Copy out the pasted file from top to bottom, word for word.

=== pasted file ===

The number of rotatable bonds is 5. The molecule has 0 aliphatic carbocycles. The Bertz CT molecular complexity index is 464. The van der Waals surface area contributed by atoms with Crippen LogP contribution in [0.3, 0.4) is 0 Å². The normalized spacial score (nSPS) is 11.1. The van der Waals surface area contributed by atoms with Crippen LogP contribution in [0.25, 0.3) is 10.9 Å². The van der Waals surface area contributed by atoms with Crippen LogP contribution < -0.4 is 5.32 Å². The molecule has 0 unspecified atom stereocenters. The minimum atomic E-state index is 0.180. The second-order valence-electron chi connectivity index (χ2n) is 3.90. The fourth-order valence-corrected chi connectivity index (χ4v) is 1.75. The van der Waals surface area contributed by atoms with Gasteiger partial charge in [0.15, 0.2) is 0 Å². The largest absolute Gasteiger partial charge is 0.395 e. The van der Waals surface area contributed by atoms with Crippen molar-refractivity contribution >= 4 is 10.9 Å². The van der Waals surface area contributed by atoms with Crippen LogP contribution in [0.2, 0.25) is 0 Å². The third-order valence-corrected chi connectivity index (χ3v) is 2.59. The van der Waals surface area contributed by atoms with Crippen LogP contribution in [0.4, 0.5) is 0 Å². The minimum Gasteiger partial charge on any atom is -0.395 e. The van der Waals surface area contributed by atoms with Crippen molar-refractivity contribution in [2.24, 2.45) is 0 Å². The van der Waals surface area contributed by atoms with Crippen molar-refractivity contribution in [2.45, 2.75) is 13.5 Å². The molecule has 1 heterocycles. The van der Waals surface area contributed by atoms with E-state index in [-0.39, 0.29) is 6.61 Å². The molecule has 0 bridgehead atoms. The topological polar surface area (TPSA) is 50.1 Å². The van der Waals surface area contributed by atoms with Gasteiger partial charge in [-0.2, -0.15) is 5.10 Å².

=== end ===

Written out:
The number of rotatable bonds is 5. The molecule has 0 aliphatic carbocycles. The Bertz CT molecular complexity index is 464. The van der Waals surface area contributed by atoms with Crippen LogP contribution in [0.3, 0.4) is 0 Å². The normalized spacial score (nSPS) is 11.1. The van der Waals surface area contributed by atoms with Crippen LogP contribution in [0.25, 0.3) is 10.9 Å². The van der Waals surface area contributed by atoms with Crippen LogP contribution < -0.4 is 5.32 Å². The molecule has 0 unspecified atom stereocenters. The minimum atomic E-state index is 0.180. The second-order valence-electron chi connectivity index (χ2n) is 3.90. The fourth-order valence-corrected chi connectivity index (χ4v) is 1.75. The van der Waals surface area contributed by atoms with Gasteiger partial charge in [0.15, 0.2) is 0 Å². The largest absolute Gasteiger partial charge is 0.395 e. The van der Waals surface area contributed by atoms with Crippen molar-refractivity contribution >= 4 is 10.9 Å². The van der Waals surface area contributed by atoms with Crippen LogP contribution in [0.2, 0.25) is 0 Å². The third-order valence-corrected chi connectivity index (χ3v) is 2.59. The van der Waals surface area contributed by atoms with Crippen LogP contribution in [0.4, 0.5) is 0 Å². The minimum Gasteiger partial charge on any atom is -0.395 e. The van der Waals surface area contributed by atoms with Crippen molar-refractivity contribution in [2.24, 2.45) is 0 Å². The van der Waals surface area contributed by atoms with Crippen molar-refractivity contribution in [2.45, 2.75) is 13.5 Å². The molecule has 1 heterocycles. The van der Waals surface area contributed by atoms with E-state index in [-0.39, 0.29) is 6.61 Å². The molecule has 0 bridgehead atoms. The topological polar surface area (TPSA) is 50.1 Å². The van der Waals surface area contributed by atoms with Gasteiger partial charge in [-0.2, -0.15) is 5.10 Å².